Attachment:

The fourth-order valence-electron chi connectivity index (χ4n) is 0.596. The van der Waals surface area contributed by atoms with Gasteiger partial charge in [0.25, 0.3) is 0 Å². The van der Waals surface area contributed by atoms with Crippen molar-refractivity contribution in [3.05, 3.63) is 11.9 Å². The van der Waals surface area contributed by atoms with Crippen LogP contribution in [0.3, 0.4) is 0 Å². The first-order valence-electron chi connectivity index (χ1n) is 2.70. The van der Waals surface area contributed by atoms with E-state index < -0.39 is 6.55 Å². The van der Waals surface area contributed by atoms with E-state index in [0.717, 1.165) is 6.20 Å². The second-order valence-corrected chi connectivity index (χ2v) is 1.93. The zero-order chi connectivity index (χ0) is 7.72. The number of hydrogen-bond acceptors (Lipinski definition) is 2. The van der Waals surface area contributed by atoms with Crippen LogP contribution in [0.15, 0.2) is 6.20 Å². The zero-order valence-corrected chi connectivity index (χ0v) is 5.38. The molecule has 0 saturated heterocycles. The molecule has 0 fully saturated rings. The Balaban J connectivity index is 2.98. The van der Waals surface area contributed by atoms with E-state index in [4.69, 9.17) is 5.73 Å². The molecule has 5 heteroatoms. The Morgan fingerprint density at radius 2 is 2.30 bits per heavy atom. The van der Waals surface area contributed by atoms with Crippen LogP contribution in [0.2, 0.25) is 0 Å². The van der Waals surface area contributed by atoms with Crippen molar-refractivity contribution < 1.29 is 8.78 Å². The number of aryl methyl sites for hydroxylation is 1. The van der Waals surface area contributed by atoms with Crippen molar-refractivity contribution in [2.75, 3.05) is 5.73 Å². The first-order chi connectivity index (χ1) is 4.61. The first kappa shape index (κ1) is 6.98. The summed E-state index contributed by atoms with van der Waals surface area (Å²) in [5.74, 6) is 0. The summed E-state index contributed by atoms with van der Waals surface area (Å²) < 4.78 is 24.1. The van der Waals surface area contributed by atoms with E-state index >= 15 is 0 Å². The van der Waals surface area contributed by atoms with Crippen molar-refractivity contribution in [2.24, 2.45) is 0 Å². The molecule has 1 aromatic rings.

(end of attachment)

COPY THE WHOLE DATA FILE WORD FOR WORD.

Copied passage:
The fourth-order valence-electron chi connectivity index (χ4n) is 0.596. The van der Waals surface area contributed by atoms with Gasteiger partial charge in [0.25, 0.3) is 0 Å². The van der Waals surface area contributed by atoms with Crippen molar-refractivity contribution in [3.05, 3.63) is 11.9 Å². The van der Waals surface area contributed by atoms with Crippen LogP contribution in [0.3, 0.4) is 0 Å². The first-order valence-electron chi connectivity index (χ1n) is 2.70. The van der Waals surface area contributed by atoms with E-state index < -0.39 is 6.55 Å². The van der Waals surface area contributed by atoms with E-state index in [0.717, 1.165) is 6.20 Å². The second-order valence-corrected chi connectivity index (χ2v) is 1.93. The zero-order chi connectivity index (χ0) is 7.72. The number of hydrogen-bond acceptors (Lipinski definition) is 2. The van der Waals surface area contributed by atoms with Crippen LogP contribution in [0.15, 0.2) is 6.20 Å². The zero-order valence-corrected chi connectivity index (χ0v) is 5.38. The molecule has 0 saturated heterocycles. The molecule has 0 fully saturated rings. The Balaban J connectivity index is 2.98. The van der Waals surface area contributed by atoms with E-state index in [4.69, 9.17) is 5.73 Å². The molecule has 5 heteroatoms. The Morgan fingerprint density at radius 2 is 2.30 bits per heavy atom. The van der Waals surface area contributed by atoms with Crippen LogP contribution in [0.2, 0.25) is 0 Å². The van der Waals surface area contributed by atoms with Crippen molar-refractivity contribution < 1.29 is 8.78 Å². The number of aryl methyl sites for hydroxylation is 1. The van der Waals surface area contributed by atoms with Crippen molar-refractivity contribution in [2.75, 3.05) is 5.73 Å². The first-order chi connectivity index (χ1) is 4.61. The first kappa shape index (κ1) is 6.98. The summed E-state index contributed by atoms with van der Waals surface area (Å²) in [5.74, 6) is 0. The summed E-state index contributed by atoms with van der Waals surface area (Å²) < 4.78 is 24.1. The van der Waals surface area contributed by atoms with E-state index >= 15 is 0 Å². The van der Waals surface area contributed by atoms with Crippen molar-refractivity contribution in [2.24, 2.45) is 0 Å². The molecule has 1 aromatic rings.